Director Emeritus Grant Holcomb speaks about this object.
However humble his beginnings, Jean-Baptiste Carpeaux became one of the great French sculptors of the 19th century and a particular favorite of Emperor Napoleon III. Though his work is often associated with the imperial court, it’s this image of a poet and the identity of a flaneur (that is… a “man of the world” who loved observing urban life) that intrigues me.
Baudelaire, the great 19th-century French poet, immediately comes to mind. A poet who urged artists to explore the modern world and, in particular, the city in all its human drama and urban grittiness. His influence on painting and on poetry was immense.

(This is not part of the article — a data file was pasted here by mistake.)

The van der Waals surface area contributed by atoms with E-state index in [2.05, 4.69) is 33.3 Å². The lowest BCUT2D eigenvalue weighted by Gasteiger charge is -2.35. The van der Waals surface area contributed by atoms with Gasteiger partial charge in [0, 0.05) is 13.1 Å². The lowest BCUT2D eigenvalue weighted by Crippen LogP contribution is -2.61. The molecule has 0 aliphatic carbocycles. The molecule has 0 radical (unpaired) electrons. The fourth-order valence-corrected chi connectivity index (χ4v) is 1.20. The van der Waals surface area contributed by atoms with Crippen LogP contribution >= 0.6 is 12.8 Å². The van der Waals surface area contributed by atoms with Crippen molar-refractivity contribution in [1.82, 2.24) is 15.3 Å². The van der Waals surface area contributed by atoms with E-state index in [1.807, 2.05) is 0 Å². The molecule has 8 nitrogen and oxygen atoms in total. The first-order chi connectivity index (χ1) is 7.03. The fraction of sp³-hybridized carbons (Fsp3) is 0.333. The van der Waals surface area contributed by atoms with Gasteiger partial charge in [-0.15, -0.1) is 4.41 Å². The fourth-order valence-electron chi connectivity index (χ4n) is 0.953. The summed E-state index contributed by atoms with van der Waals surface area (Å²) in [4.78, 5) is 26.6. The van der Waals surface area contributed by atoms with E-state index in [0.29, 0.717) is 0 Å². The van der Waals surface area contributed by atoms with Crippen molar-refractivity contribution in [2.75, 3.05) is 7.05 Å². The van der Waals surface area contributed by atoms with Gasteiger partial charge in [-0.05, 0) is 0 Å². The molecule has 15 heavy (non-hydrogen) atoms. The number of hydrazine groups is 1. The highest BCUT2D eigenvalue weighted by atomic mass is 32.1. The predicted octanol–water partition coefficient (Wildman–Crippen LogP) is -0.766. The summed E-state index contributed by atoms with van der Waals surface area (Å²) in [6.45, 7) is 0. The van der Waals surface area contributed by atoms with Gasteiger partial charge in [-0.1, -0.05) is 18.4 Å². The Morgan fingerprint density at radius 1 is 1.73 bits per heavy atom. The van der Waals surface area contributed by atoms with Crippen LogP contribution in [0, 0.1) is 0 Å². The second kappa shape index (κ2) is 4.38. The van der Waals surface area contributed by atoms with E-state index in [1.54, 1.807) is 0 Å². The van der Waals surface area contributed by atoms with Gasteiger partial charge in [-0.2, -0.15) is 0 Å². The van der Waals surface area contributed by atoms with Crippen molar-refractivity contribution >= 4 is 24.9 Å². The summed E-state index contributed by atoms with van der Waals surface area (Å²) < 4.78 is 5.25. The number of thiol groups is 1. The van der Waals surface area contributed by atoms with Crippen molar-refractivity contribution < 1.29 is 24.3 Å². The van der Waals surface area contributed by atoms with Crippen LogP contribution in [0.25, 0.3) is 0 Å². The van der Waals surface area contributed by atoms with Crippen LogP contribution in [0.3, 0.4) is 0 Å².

Carpeaux’s figure is jaunty, cocky and intensely observant; as if he, too, were wandering the city streets as the passionate spectator who, in Baudelaire’s words, “sets up house in the heart of the multitude.”
The tilted head, open-eyes and even the cigar and lively, vigorous surfaces of the bronze itself convey this sense of vitality, of movement and engagement.
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